- Union US – Seasons of Life: Spirituality of Aging
- Union: US – Opening Borders, Opening Hearts
- Cypress, California: Friends of Nano Retreat
- Dubuque: Presentation Call to Protect Human Rights
- Aberdeen Presentation Sisters Host Women’s Retreat
- Aberdeen: Warm a Neighbor Event a Success
- Union: NL – Snowmageddon 2020
- Dubuque: Celebrating the Lunar New Year
- Aberdeen: Investing to Enact Change
- Celebrating Educational Heritage in Fargo
- Union: US -The Courageous Heart Retreat February 2020
- 20th Anniversary Celebration of Presentation Learning Center, Watts, Calif.
Dubuque: NETWORK Simulation on Racial Wealth and Income Gap
During their annual community days, Dubuque Presentation Sisters and associates participated in an activity prepared by the Justice Promoter Committee. The activity engaged participants in a simulation entitled “Racial Wealth and Income Gap” which some observed as an “eye-opening experience.” Developed by NETWORK, the Catholic Lobby for Social Justice, the game assigns roles to participants who then experience financial advancement or worsening based on U.S. laws and policies that have protected a climate of discrimination.
A recent CBS News Moneywatch reported that “The typical white family in America has 10 times the wealth of a typical Black family – a figure that has barely changed in two decades and has actually widened in the current economic expansion.” (August 15, 2019) The Wealth Gap game relies on the historical development of laws and policies to highlight the fact that only some citizens’ lives were improved based on laws which legalized discrimination. For instance, the National Housing Act of 1934 guaranteed loans to white people while legally refusing loans to Black people and anyone living near Black neighborhoods.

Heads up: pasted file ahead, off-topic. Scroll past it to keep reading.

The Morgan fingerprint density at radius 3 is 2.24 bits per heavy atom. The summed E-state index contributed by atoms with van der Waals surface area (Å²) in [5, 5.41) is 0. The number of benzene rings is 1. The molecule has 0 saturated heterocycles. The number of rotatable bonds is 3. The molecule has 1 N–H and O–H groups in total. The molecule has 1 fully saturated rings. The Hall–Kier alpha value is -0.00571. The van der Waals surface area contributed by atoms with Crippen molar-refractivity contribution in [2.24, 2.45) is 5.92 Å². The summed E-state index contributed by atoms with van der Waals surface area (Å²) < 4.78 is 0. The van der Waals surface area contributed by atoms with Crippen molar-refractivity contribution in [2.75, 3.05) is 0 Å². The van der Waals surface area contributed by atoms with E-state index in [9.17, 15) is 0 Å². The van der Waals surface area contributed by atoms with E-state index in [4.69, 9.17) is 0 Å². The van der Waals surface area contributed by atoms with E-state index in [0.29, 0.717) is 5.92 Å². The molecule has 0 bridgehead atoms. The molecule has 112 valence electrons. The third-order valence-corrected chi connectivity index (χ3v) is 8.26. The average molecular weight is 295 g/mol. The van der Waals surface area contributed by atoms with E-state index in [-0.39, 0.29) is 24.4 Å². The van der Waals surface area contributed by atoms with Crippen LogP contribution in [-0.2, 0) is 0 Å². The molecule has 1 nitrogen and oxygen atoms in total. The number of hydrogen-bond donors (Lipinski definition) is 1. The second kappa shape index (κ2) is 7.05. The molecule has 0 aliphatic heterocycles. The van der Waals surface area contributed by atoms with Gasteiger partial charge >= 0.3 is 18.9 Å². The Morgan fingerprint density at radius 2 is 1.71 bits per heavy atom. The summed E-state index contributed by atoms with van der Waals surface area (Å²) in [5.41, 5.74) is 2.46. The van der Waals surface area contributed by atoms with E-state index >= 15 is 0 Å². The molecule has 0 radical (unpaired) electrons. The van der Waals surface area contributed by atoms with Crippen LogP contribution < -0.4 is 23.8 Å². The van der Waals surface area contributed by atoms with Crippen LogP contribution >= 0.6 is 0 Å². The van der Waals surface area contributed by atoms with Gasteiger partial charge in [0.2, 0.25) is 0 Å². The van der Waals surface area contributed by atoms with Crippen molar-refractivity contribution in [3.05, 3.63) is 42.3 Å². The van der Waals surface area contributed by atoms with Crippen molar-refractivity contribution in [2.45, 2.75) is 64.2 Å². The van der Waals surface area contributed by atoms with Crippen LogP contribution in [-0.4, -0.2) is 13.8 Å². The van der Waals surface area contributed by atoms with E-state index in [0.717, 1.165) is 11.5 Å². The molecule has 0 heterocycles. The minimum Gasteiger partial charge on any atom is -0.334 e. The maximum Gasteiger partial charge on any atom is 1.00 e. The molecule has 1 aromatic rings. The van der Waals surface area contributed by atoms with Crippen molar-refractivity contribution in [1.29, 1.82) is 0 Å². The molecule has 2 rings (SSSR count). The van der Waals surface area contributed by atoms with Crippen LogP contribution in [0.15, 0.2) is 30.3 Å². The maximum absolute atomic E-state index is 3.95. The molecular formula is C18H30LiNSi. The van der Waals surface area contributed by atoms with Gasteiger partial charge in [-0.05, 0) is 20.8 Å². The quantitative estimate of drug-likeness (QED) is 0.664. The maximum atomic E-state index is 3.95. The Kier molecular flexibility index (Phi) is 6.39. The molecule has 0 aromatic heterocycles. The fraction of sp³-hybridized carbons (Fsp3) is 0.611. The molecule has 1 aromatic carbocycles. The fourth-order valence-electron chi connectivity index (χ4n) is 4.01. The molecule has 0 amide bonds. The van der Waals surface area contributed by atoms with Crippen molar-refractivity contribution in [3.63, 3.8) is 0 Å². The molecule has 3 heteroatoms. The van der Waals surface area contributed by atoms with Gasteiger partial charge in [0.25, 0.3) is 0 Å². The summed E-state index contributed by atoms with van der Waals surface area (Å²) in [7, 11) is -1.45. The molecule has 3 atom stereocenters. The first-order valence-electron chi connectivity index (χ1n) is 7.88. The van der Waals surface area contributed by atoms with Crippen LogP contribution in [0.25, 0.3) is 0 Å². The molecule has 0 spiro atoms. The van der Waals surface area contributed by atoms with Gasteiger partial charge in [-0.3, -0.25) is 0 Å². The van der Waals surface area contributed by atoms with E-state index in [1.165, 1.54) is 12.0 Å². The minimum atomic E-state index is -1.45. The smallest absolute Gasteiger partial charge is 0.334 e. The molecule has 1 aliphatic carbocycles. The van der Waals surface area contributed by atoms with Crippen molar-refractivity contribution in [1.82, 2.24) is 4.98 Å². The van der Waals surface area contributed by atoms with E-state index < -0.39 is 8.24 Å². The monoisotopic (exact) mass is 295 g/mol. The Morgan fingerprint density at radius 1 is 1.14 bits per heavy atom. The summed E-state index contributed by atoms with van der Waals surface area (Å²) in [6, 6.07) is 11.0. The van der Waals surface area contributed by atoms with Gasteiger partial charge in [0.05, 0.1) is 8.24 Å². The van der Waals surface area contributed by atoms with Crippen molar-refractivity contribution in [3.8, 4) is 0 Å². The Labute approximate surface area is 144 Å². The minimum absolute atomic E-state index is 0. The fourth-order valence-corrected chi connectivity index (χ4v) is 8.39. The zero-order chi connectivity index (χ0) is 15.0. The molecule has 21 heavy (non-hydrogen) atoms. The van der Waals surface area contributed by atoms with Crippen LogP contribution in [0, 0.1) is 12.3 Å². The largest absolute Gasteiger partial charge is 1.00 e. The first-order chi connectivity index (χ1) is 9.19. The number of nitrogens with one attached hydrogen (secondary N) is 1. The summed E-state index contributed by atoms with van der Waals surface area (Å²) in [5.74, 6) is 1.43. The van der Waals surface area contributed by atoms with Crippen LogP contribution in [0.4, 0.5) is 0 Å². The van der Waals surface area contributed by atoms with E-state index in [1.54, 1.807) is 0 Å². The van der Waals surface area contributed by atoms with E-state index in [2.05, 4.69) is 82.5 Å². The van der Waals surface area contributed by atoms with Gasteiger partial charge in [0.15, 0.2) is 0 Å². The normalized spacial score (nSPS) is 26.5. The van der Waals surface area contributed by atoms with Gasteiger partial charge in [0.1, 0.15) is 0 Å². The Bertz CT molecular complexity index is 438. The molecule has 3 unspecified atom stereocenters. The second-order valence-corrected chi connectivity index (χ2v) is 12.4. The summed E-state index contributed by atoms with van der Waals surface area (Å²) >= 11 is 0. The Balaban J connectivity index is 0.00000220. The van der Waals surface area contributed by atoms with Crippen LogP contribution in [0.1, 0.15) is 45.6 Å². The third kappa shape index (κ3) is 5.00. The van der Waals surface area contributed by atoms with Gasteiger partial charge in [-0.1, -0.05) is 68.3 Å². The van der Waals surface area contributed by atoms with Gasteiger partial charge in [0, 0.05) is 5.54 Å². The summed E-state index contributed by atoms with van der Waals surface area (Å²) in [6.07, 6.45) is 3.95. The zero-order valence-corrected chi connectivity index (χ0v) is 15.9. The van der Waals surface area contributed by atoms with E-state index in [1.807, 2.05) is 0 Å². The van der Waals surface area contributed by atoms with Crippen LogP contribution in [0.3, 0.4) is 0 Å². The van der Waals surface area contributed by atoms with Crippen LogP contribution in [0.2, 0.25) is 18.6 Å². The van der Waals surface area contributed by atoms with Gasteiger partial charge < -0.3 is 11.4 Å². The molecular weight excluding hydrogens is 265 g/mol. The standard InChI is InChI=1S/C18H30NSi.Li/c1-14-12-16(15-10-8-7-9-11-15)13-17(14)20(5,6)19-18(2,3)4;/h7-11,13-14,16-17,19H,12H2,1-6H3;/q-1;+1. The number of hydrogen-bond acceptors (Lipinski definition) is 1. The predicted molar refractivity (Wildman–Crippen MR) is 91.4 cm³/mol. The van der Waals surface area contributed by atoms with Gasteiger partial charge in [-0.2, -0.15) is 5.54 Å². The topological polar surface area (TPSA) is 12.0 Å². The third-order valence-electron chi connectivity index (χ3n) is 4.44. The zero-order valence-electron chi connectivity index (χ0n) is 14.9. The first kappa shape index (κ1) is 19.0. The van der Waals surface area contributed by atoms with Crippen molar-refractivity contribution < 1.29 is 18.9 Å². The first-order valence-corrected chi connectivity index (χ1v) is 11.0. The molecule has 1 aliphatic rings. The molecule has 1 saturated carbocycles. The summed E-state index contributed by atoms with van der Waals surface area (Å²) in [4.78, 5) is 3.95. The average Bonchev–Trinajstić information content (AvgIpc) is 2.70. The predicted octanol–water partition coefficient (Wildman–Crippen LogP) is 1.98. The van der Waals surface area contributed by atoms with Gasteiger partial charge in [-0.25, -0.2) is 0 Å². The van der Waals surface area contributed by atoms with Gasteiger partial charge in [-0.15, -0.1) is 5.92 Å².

The Act of 1934 is just one of the 12 federal policies employed in the simulation. These policies continue today in laws including the “War on Drugs” which target Brown and Black communities. Despite the fact that drug sales and usage are similar across racial lines, a person of color is much more likely to be stopped, searched and prosecuted for drug law violations than a white person.
Comments after the simulation reflected the remark of one sister, “I taught social studies my whole life and I am embarrassed and distressed that I did not know or teach these facts.”